At the root of the veto positioning is a provision in the Missouri Constitution that sets a deadline for the Legislature to end its annual session and a timeline for the governor to consider bills sent to his desk.
This week’s AP Monday Analysis focuses on the genesis of the so-called “Fix the Six” initiative. It’s a batch of proposals being pushed by the state’s business community.
AP reporter David Lieb has more:
At of the midpoint of Missouri’s annual legislative session, the business community’s “Fix the Six” agenda has fared remarkably well. Five of its six priorities already have passed the House; half have cleared the more deliberative Senate. And Republican legislative leaders in both chambers cited their progress on the business agenda as their top accomplishments so far. Lawmakers are to return from their spring break Monday for the second half of their session that ends May 13.
The “Fix the Six” slogan refers to six legislative proposals. The top item would restrict people’s ability to bring workplace discrimination claims. The second would modify a 2005 business-backed law that made it more difficult for employees to win workers’ compensation claims. Both are touted as ways to reverse court decisions that business leaders contend have eroded the original intent of state laws.
Other prongs of the business agenda would phase out Missouri’s corporate franchise tax, eliminate an annual inflationary adjustment to Missouri’s minimum wage that was approved by voters in 2006, reduce the potential liability to businesses in personal injury lawsuits and tweak the state’s bonding ability in order to repay $825 million borrowed from the federal government for unemployment benefits.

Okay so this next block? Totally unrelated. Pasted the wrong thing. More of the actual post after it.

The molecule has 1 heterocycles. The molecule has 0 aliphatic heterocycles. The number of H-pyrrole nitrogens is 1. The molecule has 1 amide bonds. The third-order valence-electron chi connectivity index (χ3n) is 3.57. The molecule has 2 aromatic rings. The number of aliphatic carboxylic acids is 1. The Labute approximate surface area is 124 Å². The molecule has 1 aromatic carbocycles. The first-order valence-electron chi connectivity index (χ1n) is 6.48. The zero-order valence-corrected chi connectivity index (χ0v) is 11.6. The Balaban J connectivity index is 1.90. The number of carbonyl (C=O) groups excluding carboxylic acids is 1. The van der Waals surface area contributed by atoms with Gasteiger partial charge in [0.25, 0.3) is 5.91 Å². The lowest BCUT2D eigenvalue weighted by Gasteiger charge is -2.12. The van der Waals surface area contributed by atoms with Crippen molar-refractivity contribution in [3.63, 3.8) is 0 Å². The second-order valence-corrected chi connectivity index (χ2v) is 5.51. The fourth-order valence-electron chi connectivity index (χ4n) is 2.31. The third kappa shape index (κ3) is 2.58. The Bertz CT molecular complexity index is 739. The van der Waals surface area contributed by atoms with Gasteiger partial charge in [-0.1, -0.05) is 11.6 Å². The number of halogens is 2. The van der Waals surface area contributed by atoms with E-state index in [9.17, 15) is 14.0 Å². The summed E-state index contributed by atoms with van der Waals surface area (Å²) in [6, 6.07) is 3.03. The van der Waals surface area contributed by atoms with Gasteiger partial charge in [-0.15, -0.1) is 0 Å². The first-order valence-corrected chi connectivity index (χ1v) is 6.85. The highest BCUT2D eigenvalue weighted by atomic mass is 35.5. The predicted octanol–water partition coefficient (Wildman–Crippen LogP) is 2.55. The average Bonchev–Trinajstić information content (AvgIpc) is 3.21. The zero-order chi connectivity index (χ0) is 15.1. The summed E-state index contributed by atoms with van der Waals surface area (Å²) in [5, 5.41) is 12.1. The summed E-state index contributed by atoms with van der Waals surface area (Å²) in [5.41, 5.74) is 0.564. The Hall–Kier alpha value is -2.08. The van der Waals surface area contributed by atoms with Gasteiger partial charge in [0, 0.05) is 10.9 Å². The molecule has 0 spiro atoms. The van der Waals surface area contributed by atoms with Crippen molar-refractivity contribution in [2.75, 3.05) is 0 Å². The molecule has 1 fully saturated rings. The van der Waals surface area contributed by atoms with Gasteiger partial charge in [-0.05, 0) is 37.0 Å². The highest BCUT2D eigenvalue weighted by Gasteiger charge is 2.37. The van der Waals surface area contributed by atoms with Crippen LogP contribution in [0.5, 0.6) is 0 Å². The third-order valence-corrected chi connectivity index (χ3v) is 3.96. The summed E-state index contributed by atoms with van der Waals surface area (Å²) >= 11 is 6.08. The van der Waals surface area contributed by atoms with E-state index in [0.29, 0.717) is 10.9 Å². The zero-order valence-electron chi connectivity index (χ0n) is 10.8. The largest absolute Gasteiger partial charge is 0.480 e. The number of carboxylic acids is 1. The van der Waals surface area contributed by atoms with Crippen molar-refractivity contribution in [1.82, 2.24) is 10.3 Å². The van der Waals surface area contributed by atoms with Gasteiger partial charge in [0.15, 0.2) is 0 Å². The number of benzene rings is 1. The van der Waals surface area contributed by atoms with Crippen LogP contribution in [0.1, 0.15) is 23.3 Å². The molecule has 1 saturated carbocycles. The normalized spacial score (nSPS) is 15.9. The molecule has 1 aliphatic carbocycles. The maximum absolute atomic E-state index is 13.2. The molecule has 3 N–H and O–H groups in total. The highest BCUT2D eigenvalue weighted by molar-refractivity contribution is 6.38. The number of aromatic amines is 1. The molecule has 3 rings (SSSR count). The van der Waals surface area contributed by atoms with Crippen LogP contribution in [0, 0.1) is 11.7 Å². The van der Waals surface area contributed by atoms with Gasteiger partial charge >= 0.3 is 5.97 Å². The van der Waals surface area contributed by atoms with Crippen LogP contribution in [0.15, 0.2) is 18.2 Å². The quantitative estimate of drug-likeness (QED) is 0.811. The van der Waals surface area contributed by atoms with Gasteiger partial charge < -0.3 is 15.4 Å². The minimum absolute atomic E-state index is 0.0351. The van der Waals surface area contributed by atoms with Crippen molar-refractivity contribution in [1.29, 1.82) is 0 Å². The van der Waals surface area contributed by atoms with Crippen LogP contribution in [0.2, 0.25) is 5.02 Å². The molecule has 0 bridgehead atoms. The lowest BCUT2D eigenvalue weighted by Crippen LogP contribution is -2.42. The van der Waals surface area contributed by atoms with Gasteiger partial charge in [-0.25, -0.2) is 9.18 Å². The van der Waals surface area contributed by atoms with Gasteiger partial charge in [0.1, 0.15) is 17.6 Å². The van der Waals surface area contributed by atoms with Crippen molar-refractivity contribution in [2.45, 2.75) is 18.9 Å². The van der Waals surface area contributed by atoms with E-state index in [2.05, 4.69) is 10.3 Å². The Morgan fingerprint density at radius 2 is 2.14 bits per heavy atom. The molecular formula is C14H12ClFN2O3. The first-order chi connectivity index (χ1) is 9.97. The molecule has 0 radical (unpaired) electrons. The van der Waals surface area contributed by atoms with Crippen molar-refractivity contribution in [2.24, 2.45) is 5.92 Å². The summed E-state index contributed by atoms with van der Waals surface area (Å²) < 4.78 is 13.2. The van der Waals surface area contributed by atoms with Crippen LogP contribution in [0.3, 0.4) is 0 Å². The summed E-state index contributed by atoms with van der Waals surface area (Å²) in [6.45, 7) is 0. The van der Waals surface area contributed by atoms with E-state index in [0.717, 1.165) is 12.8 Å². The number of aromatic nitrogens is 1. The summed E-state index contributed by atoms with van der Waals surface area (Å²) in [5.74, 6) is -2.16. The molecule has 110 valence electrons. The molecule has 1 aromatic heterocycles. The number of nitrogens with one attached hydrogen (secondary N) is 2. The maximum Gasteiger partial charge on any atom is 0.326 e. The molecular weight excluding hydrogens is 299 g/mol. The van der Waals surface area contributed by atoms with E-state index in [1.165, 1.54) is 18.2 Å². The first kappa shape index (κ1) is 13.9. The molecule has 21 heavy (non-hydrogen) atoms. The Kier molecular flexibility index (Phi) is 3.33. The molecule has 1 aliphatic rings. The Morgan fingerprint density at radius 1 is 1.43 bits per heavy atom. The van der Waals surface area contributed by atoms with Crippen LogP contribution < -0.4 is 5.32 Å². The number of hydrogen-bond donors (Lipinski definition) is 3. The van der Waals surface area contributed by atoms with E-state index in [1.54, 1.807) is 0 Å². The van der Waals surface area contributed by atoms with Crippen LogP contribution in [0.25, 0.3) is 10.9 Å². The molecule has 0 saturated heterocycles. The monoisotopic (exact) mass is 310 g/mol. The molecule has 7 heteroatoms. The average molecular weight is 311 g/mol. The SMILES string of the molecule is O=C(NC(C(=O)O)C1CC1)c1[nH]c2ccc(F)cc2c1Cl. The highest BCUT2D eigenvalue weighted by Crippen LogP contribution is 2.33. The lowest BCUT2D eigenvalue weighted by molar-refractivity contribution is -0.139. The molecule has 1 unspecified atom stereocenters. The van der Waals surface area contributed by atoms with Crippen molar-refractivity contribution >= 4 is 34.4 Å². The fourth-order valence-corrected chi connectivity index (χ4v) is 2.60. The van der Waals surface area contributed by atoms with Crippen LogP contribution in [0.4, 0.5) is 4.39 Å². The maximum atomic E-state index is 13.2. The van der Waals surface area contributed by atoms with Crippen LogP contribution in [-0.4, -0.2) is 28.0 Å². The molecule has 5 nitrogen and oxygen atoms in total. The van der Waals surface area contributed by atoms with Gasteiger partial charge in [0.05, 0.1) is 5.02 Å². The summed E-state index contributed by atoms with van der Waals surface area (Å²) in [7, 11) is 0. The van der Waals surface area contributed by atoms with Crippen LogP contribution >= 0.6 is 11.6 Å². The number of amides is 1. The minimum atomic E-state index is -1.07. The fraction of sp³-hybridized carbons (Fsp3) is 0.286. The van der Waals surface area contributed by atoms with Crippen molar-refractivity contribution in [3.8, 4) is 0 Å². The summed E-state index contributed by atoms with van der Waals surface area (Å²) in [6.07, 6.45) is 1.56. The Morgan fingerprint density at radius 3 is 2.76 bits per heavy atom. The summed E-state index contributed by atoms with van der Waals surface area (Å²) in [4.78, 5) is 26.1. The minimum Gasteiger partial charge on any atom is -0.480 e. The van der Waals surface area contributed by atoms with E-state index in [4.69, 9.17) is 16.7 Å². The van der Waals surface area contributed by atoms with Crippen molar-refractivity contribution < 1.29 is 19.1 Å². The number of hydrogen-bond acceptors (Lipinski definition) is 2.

My shocking run in the world competitive online polling is over.
After making it the Final Four of the Tiger Blood Tournament as a 13-seed, I lost to Democratic spokesman extraordinaire Jack Cardetti by a mere 9 votes. It’s a stunning loss that I will never get over.
In any case, I would like to thank everyone who voted for me over these past couple of days. Even though the tournament became overrun with robo-voting, it was an all-in-good fun competition. It was especially enjoyable to go head-to-head with Post-Dispatch Editorial Writer Tony Messenger, who I managed to beat even though he had several surrogates working on his behalf. If anything, it was a good chance to sharpen my video editing skills.
If you haven’t already, I hope you take a minute to get acquainted with the journalists who cover state government, such as AP reporter David Lieb, News-Tribune reporter Bob Watson, Messenger and News-Leader reporter Roseann Moring. And, of course, that plea extends to all the journalists inside and outside the competition.
Clearly my one shinning moment has passed. But thanks to all for a very enjoyable few days.